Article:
In my app I need to let users to check the eyes at some photo. In OnTouchListener.onTouch(...) I get the coordinates of the ImageView.

How can I convert this coordinates to the point at the bitmap that was touched?


this works for me at least with API 10+:

final float[] getPointerCoords(ImageView view, MotionEvent e)
    final int index = e.getActionIndex();
    final float[] coords = new float[] { e.getX(index), e.getY(index) };
    Matrix matrix = new Matrix();
    matrix.postTranslate(view.getScrollX(), view.getScrollY());
    return coords;

  • 1
    This solution is elegant and compact.
    – John
    Sep 28 '14 at 18:30
  • How do I remap the coordinates? Apr 9 '16 at 15:53
  • What exactly does this code? can you add some explanation?
    – ruif3r
    Apr 19 '21 at 1:32

Okay, so I've not tried this, but giving it a bit of thought, here's what I've got as a suggestion:

ImageView imageView = (ImageView)findViewById(R.id.imageview);
Drawable drawable = imageView.getDrawable();
Rect imageBounds = drawable.getBounds();

//original height and width of the bitmap
int intrinsicHeight = drawable.getIntrinsicHeight();
int intrinsicWidth = drawable.getIntrinsicWidth();

//height and width of the visible (scaled) image
int scaledHeight = imageBounds.height();
int scaledWidth = imageBounds.width();

//Find the ratio of the original image to the scaled image
//Should normally be equal unless a disproportionate scaling
//(e.g. fitXY) is used.
float heightRatio = intrinsicHeight / scaledHeight;
float widthRatio = intrinsicWidth / scaledWidth;

//do whatever magic to get your touch point
//MotionEvent event;

//get the distance from the left and top of the image bounds
int scaledImageOffsetX = event.getX() - imageBounds.left;
int scaledImageOffsetY = event.getY() - imageBounds.top;

//scale these distances according to the ratio of your scaling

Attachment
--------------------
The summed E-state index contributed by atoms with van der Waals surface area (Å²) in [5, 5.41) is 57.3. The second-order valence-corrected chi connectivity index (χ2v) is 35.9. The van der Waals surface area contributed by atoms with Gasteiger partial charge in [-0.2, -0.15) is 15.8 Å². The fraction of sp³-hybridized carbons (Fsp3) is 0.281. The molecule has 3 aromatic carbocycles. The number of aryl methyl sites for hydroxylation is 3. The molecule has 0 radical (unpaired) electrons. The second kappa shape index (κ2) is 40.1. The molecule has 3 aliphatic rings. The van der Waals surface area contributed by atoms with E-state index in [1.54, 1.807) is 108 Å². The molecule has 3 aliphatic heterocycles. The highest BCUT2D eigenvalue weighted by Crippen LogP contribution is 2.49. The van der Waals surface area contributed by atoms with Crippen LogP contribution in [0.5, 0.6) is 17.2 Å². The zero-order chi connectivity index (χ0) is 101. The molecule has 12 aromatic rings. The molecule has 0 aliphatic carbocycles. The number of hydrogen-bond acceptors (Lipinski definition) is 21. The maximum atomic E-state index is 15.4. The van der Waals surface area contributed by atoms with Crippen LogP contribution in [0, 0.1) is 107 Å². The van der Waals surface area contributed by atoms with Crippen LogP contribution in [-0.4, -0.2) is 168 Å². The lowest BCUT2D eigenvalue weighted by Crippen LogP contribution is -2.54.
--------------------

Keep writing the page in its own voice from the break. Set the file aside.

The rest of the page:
//For example, if the original image is 1.5x the size of the scaled
//image, and your offset is (10, 20), your original image offset
//values should be (15, 30). 
int originalImageOffsetX = scaledImageOffsetX * widthRatio;
int originalImageOffsetY = scaledImageOffsetY * heightRatio;

Give this idea a try and see if it works for you.

  • xImageOffsetX and yImageOffset are not defined, by using them you mean scaledImageOffsetX and scaledImageOffsetY?thks in advance, and sorry for bothering you on an old question! ;)
    – Matteo
    Jul 4 '12 at 17:16
  • @Matteo Heh, would seem to be. You're the first person to catch that, it seems, haha. Fixed. :) Jul 4 '12 at 18:39
  • Great, happy to help! ;D and great answer btw. I'd have just another question if you don't mind: It seems to me that with this approach a point (x,y) on the ImageView is put in correspondence with a pixel of the Bitmap. But how does this solution take into consideration the fact that there may be more pixels than points of the ImageView?Shouldn't the correspondence be one to many being there more pixels than points?I hope I made the question understandable, if not tell me (if you have time ;D) and I can try to explain myself better! And thks anyway! ;D
    – Matteo
    Jul 4 '12 at 19:29